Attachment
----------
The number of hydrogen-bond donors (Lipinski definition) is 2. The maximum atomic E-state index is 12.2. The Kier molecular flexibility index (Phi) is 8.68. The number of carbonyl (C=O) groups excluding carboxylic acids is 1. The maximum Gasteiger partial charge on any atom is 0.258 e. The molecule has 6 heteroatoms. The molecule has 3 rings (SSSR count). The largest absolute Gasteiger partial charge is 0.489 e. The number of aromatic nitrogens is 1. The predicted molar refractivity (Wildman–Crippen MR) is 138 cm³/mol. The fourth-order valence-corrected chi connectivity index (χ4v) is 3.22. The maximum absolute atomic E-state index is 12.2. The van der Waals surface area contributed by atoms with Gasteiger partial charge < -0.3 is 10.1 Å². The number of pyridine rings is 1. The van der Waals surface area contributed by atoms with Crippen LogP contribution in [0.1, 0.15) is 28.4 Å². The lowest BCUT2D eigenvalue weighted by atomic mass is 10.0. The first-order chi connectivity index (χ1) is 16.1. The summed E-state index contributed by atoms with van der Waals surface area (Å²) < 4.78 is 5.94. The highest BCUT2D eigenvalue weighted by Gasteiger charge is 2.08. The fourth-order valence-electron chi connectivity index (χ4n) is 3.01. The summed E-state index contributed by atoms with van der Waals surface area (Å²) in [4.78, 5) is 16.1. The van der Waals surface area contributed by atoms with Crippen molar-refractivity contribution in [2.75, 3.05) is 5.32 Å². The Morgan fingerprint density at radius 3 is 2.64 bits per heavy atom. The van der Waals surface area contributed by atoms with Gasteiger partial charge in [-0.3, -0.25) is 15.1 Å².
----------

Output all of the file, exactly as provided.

The number of hydrogen-bond donors (Lipinski definition) is 2. The maximum atomic E-state index is 12.2. The Kier molecular flexibility index (Phi) is 8.68. The number of carbonyl (C=O) groups excluding carboxylic acids is 1. The maximum Gasteiger partial charge on any atom is 0.258 e. The molecule has 6 heteroatoms. The molecule has 3 rings (SSSR count). The largest absolute Gasteiger partial charge is 0.489 e. The number of aromatic nitrogens is 1. The predicted molar refractivity (Wildman–Crippen MR) is 138 cm³/mol. The fourth-order valence-corrected chi connectivity index (χ4v) is 3.22. The maximum absolute atomic E-state index is 12.2. The van der Waals surface area contributed by atoms with Gasteiger partial charge < -0.3 is 10.1 Å². The number of pyridine rings is 1. The van der Waals surface area contributed by atoms with Crippen LogP contribution in [0.1, 0.15) is 28.4 Å². The lowest BCUT2D eigenvalue weighted by atomic mass is 10.0. The first-order chi connectivity index (χ1) is 16.1. The summed E-state index contributed by atoms with van der Waals surface area (Å²) < 4.78 is 5.94. The highest BCUT2D eigenvalue weighted by Gasteiger charge is 2.08. The fourth-order valence-electron chi connectivity index (χ4n) is 3.01. The summed E-state index contributed by atoms with van der Waals surface area (Å²) in [4.78, 5) is 16.1. The van der Waals surface area contributed by atoms with Crippen molar-refractivity contribution in [2.75, 3.05) is 5.32 Å². The Morgan fingerprint density at radius 3 is 2.64 bits per heavy atom. The van der Waals surface area contributed by atoms with Gasteiger partial charge in [-0.3, -0.25) is 15.1 Å².